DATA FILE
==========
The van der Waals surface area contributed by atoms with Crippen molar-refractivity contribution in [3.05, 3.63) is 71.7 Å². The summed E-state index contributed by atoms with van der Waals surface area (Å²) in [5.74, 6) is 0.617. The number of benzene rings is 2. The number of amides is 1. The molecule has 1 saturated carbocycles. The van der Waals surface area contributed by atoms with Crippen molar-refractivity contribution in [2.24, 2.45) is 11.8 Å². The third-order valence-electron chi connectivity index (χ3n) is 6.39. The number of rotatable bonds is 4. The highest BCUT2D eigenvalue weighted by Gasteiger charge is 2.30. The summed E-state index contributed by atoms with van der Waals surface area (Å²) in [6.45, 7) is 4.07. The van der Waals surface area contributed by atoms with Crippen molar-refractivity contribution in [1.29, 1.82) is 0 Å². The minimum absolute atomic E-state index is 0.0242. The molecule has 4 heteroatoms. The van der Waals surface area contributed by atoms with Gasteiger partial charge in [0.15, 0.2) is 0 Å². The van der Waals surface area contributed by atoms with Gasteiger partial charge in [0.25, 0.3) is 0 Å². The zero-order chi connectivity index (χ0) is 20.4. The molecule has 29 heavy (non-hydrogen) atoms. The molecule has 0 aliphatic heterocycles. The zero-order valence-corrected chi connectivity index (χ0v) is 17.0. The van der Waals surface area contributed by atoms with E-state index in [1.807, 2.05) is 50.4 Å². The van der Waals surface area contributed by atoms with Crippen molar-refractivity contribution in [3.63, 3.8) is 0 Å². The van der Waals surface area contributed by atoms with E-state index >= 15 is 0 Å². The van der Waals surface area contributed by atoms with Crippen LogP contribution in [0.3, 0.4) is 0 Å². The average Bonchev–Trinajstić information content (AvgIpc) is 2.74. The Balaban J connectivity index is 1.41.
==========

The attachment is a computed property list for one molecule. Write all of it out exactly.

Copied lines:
The van der Waals surface area contributed by atoms with Crippen molar-refractivity contribution in [3.05, 3.63) is 71.7 Å². The summed E-state index contributed by atoms with van der Waals surface area (Å²) in [5.74, 6) is 0.617. The number of benzene rings is 2. The number of amides is 1. The molecule has 1 saturated carbocycles. The van der Waals surface area contributed by atoms with Crippen molar-refractivity contribution in [2.24, 2.45) is 11.8 Å². The third-order valence-electron chi connectivity index (χ3n) is 6.39. The number of rotatable bonds is 4. The highest BCUT2D eigenvalue weighted by Gasteiger charge is 2.30. The summed E-state index contributed by atoms with van der Waals surface area (Å²) in [6.45, 7) is 4.07. The van der Waals surface area contributed by atoms with Crippen molar-refractivity contribution in [1.29, 1.82) is 0 Å². The minimum absolute atomic E-state index is 0.0242. The molecule has 4 heteroatoms. The van der Waals surface area contributed by atoms with Gasteiger partial charge in [0.15, 0.2) is 0 Å². The van der Waals surface area contributed by atoms with Gasteiger partial charge in [0.25, 0.3) is 0 Å². The zero-order chi connectivity index (χ0) is 20.4. The molecule has 29 heavy (non-hydrogen) atoms. The molecule has 0 aliphatic heterocycles. The zero-order valence-corrected chi connectivity index (χ0v) is 17.0. The van der Waals surface area contributed by atoms with E-state index in [1.807, 2.05) is 50.4 Å². The van der Waals surface area contributed by atoms with Crippen molar-refractivity contribution in [3.63, 3.8) is 0 Å². The van der Waals surface area contributed by atoms with E-state index >= 15 is 0 Å². The van der Waals surface area contributed by atoms with Crippen LogP contribution in [0.3, 0.4) is 0 Å². The average Bonchev–Trinajstić information content (AvgIpc) is 2.74. The Balaban J connectivity index is 1.41.